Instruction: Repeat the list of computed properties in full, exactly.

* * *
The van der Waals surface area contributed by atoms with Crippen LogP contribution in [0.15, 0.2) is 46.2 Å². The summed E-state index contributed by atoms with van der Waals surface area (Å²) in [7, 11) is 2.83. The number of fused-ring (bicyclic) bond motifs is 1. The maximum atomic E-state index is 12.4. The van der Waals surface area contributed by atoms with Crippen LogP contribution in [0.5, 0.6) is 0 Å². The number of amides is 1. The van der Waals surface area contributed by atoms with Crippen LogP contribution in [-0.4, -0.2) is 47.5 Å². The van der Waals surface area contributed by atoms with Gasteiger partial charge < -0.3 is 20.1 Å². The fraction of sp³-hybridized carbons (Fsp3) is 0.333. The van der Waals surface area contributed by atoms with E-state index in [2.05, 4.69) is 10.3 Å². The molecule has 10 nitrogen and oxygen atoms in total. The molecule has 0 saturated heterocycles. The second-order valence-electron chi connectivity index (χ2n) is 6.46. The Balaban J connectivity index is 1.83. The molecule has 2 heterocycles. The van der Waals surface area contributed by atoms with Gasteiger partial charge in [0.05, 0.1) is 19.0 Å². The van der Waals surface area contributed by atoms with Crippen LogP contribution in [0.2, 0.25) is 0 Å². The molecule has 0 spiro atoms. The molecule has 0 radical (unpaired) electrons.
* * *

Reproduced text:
The van der Waals surface area contributed by atoms with Crippen LogP contribution in [0.15, 0.2) is 46.2 Å². The summed E-state index contributed by atoms with van der Waals surface area (Å²) in [7, 11) is 2.83. The number of fused-ring (bicyclic) bond motifs is 1. The maximum atomic E-state index is 12.4. The van der Waals surface area contributed by atoms with Crippen LogP contribution in [0.5, 0.6) is 0 Å². The number of amides is 1. The van der Waals surface area contributed by atoms with Crippen LogP contribution in [-0.4, -0.2) is 47.5 Å². The van der Waals surface area contributed by atoms with Gasteiger partial charge < -0.3 is 20.1 Å². The fraction of sp³-hybridized carbons (Fsp3) is 0.333. The van der Waals surface area contributed by atoms with E-state index in [2.05, 4.69) is 10.3 Å². The molecule has 10 nitrogen and oxygen atoms in total. The molecule has 0 saturated heterocycles. The second-order valence-electron chi connectivity index (χ2n) is 6.46. The Balaban J connectivity index is 1.83. The molecule has 2 heterocycles. The van der Waals surface area contributed by atoms with Gasteiger partial charge in [0.05, 0.1) is 19.0 Å². The van der Waals surface area contributed by atoms with Crippen LogP contribution in [0.2, 0.25) is 0 Å². The molecule has 0 spiro atoms. The molecule has 0 radical (unpaired) electrons.